I made all the measurements and cut out the fabric, which required a fair bit of tedious piecing since I was working with fat quarters and then I figured while I was piecing I might as well make it interesting. But then I left it part way done, I think because I was afraid I made a math mistake that would only become apparent when I put it all together.

Today I summoned my courage to finish the cover and against all odds it fits perfectly. So another happy accident! (I know I measured, but really it is amazing it worked out.)

I'd definitely recommend this tutorial. It's well written with lots of pictures and the trick for the corners sure is nifty.

Saturday, October 1, 2011

Crafting superstar

My mom is a crafting superstar. I was looking for a messenger type bag I could take with me to Italy that would hold a lot and be rugged, while also looking nice. I found a bag I liked online and asked my mom if she could make me something similar. Silly me. Of course she could. I gave her the fabric - Echino cotton/linen blend with bicycles that I've been saving for just the right project, and Laura Gunn poppies in complimentary colours - and let her do her thing. I would have taken weeks and weeks for me to get this together, but my mom whipped it up in a day. I'm sure with lots of time leftover for other crafting, followed by a martini with her feet up.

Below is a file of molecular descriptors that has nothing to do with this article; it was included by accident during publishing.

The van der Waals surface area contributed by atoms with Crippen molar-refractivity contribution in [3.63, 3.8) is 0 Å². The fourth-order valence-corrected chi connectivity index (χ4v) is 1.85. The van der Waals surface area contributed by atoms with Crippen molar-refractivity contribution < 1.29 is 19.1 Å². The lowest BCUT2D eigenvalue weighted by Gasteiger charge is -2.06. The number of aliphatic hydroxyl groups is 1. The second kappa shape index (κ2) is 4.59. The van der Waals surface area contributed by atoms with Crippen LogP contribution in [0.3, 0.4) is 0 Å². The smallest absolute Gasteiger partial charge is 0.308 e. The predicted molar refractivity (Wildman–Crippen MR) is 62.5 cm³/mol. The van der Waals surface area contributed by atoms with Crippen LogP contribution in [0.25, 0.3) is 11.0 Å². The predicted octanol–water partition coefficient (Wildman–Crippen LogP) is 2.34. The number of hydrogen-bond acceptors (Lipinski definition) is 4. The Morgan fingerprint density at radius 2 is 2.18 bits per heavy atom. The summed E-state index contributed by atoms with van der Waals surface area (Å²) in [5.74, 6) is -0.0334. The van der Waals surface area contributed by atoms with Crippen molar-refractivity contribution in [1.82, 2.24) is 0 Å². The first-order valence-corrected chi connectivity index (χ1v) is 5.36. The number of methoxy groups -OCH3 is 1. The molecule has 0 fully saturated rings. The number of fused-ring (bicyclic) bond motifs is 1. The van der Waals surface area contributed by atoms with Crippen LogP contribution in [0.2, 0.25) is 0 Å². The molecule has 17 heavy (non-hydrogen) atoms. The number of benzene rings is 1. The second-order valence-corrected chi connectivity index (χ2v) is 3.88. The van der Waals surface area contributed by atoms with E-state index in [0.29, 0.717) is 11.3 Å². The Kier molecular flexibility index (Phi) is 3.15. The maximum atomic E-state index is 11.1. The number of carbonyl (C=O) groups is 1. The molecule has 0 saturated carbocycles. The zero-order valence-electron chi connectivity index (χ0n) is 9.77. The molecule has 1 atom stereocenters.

How awesome is this bag?! I can't wait to tote it around the Tuscan countryside.

Sunday, September 11, 2011

Happy birthday, birthday twin!

These pillowcases are made with Amy Butler's Love collection. The paisley pattern was a bit busy, so I used just a splash of that for the cuff and used the larger patterns for the main part. The set is a present for my birthday twin. She's one person I know for sure I won't forget her birthday!

Today I'm having my family over for a birthday brunch. Although does it count as brunch still if we won't be eating until after noon? I'm making a couple breakfasty casseroles and I whipped up a beautiful fruit salad we'll have with Greek yogurt with honey. It should make for a lovely meal. Now I better get to work getting the house ready!

Sunday, September 4, 2011

New addition

I've been quite remiss lately in crafting and posting. But a new addition to my home is a bit of a distraction. Meet Alexi, a three-year-old Borzoi. Borzoi are sighthounds, so related to a greyhound only more hairy. Her fur is so soft and shiny like silk. With big black spots underneath her mostly white coat.

I haven't taken a lot of photos just yet. Although she seems quite adept at posing. She and the cats are slowly getting to know each other. The cats aren't so timid (they spent a few days on top of the furnace) and Alexi is learning they don't want to play (a few hisses and swats later). Hopefully soon we'll all settle in.